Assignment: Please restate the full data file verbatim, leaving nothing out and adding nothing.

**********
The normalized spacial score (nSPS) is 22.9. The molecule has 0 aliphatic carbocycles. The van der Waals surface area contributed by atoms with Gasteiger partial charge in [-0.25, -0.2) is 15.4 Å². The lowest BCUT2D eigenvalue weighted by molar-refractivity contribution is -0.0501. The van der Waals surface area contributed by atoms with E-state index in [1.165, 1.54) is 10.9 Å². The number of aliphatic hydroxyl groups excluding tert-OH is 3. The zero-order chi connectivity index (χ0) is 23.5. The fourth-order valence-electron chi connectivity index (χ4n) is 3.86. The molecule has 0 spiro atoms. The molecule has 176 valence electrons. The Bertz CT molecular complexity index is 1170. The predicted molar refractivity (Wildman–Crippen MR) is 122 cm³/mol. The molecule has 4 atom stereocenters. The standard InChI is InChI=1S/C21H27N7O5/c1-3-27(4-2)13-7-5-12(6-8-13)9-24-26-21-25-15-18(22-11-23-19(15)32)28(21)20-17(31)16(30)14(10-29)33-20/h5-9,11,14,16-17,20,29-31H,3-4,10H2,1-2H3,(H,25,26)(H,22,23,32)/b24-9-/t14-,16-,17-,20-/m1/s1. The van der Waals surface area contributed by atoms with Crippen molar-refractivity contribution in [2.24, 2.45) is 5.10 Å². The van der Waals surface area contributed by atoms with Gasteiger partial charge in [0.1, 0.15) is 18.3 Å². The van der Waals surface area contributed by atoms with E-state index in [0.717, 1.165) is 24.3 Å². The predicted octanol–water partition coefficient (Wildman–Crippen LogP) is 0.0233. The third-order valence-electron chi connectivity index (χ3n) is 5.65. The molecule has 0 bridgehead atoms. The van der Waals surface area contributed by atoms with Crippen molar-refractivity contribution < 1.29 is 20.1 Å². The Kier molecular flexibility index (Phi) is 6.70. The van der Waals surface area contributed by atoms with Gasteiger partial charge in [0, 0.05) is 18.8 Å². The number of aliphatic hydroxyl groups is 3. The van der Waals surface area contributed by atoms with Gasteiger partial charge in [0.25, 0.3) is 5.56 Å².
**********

The normalized spacial score (nSPS) is 22.9. The molecule has 0 aliphatic carbocycles. The van der Waals surface area contributed by atoms with Gasteiger partial charge in [-0.25, -0.2) is 15.4 Å². The lowest BCUT2D eigenvalue weighted by molar-refractivity contribution is -0.0501. The van der Waals surface area contributed by atoms with E-state index in [1.165, 1.54) is 10.9 Å². The number of aliphatic hydroxyl groups excluding tert-OH is 3. The zero-order chi connectivity index (χ0) is 23.5. The fourth-order valence-electron chi connectivity index (χ4n) is 3.86. The molecule has 0 spiro atoms. The molecule has 176 valence electrons. The Bertz CT molecular complexity index is 1170. The predicted molar refractivity (Wildman–Crippen MR) is 122 cm³/mol. The molecule has 4 atom stereocenters. The standard InChI is InChI=1S/C21H27N7O5/c1-3-27(4-2)13-7-5-12(6-8-13)9-24-26-21-25-15-18(22-11-23-19(15)32)28(21)20-17(31)16(30)14(10-29)33-20/h5-9,11,14,16-17,20,29-31H,3-4,10H2,1-2H3,(H,25,26)(H,22,23,32)/b24-9-/t14-,16-,17-,20-/m1/s1. The van der Waals surface area contributed by atoms with Crippen molar-refractivity contribution in [2.24, 2.45) is 5.10 Å². The van der Waals surface area contributed by atoms with Gasteiger partial charge in [0.1, 0.15) is 18.3 Å². The van der Waals surface area contributed by atoms with E-state index in [0.717, 1.165) is 24.3 Å². The predicted octanol–water partition coefficient (Wildman–Crippen LogP) is 0.0233. The third-order valence-electron chi connectivity index (χ3n) is 5.65. The molecule has 0 bridgehead atoms. The van der Waals surface area contributed by atoms with Crippen molar-refractivity contribution < 1.29 is 20.1 Å². The Kier molecular flexibility index (Phi) is 6.70. The van der Waals surface area contributed by atoms with Gasteiger partial charge in [0, 0.05) is 18.8 Å². The number of aliphatic hydroxyl groups is 3. The van der Waals surface area contributed by atoms with Gasteiger partial charge in [0.25, 0.3) is 5.56 Å².